But anyway, the Steelers were “stuck” with Antwaan Randle El and, as I like to say, Brett Keisel in the 7th round because Cowher had scouted Denney so extensively that he had to take a BYU DLman.
Isn’t that typical of Cowher’s dumb luck? I don’t even know what became of Denney’s career but we do know that ARE and Keis were key players in the run to Cowher’s Super Bowl title.
Of course, the Steelers had been scouting the BYU DL since 2001 when they added Chris Hoke after the draft as a free agent. Hoke obviously was still with the team in 2002 and I asked him about that BYU DL with him, Brett and Denney.
“We were all real close and we played a lot of pranks on each other,” said Hokie. “Me and Hans Olson (Colts) were always pulling jokes, and Keisel, a great guy, was always in on them.” Who was usually the butt of the jokes?
“You know Ryan Denney, the guy who was drafted by Buffalo? He was the butt of a lot of jokes. He couldn’t handle it. Either could (Simanli) with the Patriots. We’d take their helmets, hide their helmets. They’d get pissed. We had a lot of good times.
“At BYU, when we won a game, the following Thursday our Dline coach had us all over and his wife made homemade donuts and homemade ice cream. And on Halloweeen once we all dressed up. We had fun times. We pulled a lot of jokes on each other and sat around and laughed. Keisel’s a great guy. I’m really excited. He’s the first guy I really know out here, and it will be good for him, especially on the field. I remember when I first came in, it was crazy. I’m giving him a little edge.”
Why are so many of you BYU D-linemen landing in the NFL?
“I think it’s a tribute to our (retired) Dline coach. In the last two years he has five guys in the NFL. He taught us a great deal.”
Are the systems similar?
“No, we ran a 4-3. I don’t know how it works out. Keisel’s real athletic, too, so I think that once he gets the defense down and gets more comfortable he’ll do really well.”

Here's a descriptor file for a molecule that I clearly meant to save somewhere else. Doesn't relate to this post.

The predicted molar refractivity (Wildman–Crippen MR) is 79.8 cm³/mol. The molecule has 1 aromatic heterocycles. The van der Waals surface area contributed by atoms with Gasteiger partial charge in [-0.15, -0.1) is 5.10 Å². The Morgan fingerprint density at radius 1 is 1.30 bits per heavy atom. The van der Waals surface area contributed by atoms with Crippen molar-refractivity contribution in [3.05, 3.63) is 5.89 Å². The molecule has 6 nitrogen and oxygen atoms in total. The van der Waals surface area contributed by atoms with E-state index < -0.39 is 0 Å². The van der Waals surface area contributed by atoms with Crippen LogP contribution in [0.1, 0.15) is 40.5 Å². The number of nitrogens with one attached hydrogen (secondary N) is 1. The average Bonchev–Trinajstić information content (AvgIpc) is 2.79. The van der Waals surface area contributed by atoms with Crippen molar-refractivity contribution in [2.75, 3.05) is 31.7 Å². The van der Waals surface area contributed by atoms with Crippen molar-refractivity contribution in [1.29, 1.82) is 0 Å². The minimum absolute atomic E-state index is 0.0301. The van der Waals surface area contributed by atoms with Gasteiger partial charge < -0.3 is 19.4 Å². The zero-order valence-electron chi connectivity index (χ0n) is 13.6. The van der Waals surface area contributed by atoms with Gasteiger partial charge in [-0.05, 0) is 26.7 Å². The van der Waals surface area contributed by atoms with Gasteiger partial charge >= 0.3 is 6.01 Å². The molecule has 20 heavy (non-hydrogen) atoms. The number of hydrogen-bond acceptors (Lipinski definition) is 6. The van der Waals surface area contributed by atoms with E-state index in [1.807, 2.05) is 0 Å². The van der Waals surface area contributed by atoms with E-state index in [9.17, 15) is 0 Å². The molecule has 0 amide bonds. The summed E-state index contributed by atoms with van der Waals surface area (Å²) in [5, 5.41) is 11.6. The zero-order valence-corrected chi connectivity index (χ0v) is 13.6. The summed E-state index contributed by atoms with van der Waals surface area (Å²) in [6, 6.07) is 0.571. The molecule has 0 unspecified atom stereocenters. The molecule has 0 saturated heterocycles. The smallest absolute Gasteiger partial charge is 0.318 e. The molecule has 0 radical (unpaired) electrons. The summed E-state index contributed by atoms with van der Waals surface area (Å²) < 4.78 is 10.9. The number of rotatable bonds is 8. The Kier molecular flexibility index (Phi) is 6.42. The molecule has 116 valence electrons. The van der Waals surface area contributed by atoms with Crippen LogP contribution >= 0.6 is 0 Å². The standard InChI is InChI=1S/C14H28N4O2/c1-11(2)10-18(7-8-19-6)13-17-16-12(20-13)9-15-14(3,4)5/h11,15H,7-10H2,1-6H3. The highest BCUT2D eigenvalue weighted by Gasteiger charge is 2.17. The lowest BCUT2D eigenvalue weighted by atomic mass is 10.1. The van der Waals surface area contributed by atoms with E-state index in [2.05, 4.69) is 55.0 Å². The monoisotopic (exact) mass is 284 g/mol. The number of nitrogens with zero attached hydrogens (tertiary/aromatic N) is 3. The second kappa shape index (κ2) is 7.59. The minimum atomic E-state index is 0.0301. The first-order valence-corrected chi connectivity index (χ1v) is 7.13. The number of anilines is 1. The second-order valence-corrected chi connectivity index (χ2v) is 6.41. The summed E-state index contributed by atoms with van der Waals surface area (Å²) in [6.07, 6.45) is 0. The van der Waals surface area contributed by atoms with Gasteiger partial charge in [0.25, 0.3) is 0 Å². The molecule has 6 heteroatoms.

At the time, Keisel was lauded by draft analysts for his athletic ability, but was criticized for his change-of-direction skills and hand usage. Obviously he’s overcome those negatives in a sound, bordering on spectacular, 10-year career.
And he still has some great years ahead. He’s been durable and still seems fresh. I see no signs of wear or tear, and he’s moving up into a true leadership role with the team. I’ve heard that Mike Tomlin intends to name him defensive captain this season.
It’s funny that Brett’s taking on the Aaron Smith persona of consistent, reliable team leader, and that we in the media are always asking him about Smith’s affect on him as a mentor, and Brett, ever the humble, gracious man, falls right in line and gives great praise to Smith as a mentor, but I think it’s time we all give Brett his due as his own man. He’s different than Aaron. Maybe he’s not the run-stopper Aaron was (who is?), but Brett is probably a better pass-rusher and might just be a better playmaker. He’s also a more vocal leader, so he’s not just Aaron Smith II, no matter how much that title may honor Brett.
You know, sometimes we all believe the humility stuff that’s spewed by classy people, and I just hope we’re not all buying in completely because Brett is a great player and leader in his own right.
So here’s to 10 more years of Brett Keisel, and then to 15 years from players like Cameron Heyward and those Brett has and will continue to influence. It’s a circle of success, this Steelers Way.
Well said Mr. Wexell and thank you so much!